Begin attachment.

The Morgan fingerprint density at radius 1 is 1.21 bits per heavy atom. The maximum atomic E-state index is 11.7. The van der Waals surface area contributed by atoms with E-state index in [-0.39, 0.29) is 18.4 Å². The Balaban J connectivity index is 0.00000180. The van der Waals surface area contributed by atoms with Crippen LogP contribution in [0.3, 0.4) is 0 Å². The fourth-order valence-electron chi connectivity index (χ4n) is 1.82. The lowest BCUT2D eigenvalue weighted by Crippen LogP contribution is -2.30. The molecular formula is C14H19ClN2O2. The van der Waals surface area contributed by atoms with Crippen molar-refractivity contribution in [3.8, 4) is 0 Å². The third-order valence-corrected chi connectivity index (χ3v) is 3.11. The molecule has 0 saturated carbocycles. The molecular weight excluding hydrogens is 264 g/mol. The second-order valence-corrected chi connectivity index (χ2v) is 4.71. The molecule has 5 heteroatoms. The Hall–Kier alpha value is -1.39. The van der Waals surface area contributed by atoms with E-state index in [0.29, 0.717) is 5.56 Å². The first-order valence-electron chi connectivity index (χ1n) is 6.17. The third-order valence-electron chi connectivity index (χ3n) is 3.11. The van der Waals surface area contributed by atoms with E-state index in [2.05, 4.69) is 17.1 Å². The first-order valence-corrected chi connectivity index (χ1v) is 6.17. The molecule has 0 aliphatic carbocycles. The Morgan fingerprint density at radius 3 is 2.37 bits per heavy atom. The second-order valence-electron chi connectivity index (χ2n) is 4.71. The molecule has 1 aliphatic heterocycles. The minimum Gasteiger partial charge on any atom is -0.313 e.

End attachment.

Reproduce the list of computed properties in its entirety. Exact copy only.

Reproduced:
The Morgan fingerprint density at radius 1 is 1.21 bits per heavy atom. The maximum atomic E-state index is 11.7. The van der Waals surface area contributed by atoms with E-state index in [-0.39, 0.29) is 18.4 Å². The Balaban J connectivity index is 0.00000180. The van der Waals surface area contributed by atoms with Crippen LogP contribution in [0.3, 0.4) is 0 Å². The fourth-order valence-electron chi connectivity index (χ4n) is 1.82. The lowest BCUT2D eigenvalue weighted by Crippen LogP contribution is -2.30. The molecular formula is C14H19ClN2O2. The van der Waals surface area contributed by atoms with Crippen molar-refractivity contribution in [3.8, 4) is 0 Å². The third-order valence-corrected chi connectivity index (χ3v) is 3.11. The molecule has 0 saturated carbocycles. The molecular weight excluding hydrogens is 264 g/mol. The second-order valence-corrected chi connectivity index (χ2v) is 4.71. The molecule has 5 heteroatoms. The Hall–Kier alpha value is -1.39. The van der Waals surface area contributed by atoms with E-state index in [0.29, 0.717) is 5.56 Å². The first-order valence-electron chi connectivity index (χ1n) is 6.17. The third-order valence-electron chi connectivity index (χ3n) is 3.11. The van der Waals surface area contributed by atoms with E-state index in [2.05, 4.69) is 17.1 Å². The first-order valence-corrected chi connectivity index (χ1v) is 6.17. The molecule has 0 aliphatic carbocycles. The Morgan fingerprint density at radius 3 is 2.37 bits per heavy atom. The second-order valence-electron chi connectivity index (χ2n) is 4.71. The molecule has 1 aliphatic heterocycles. The minimum Gasteiger partial charge on any atom is -0.313 e.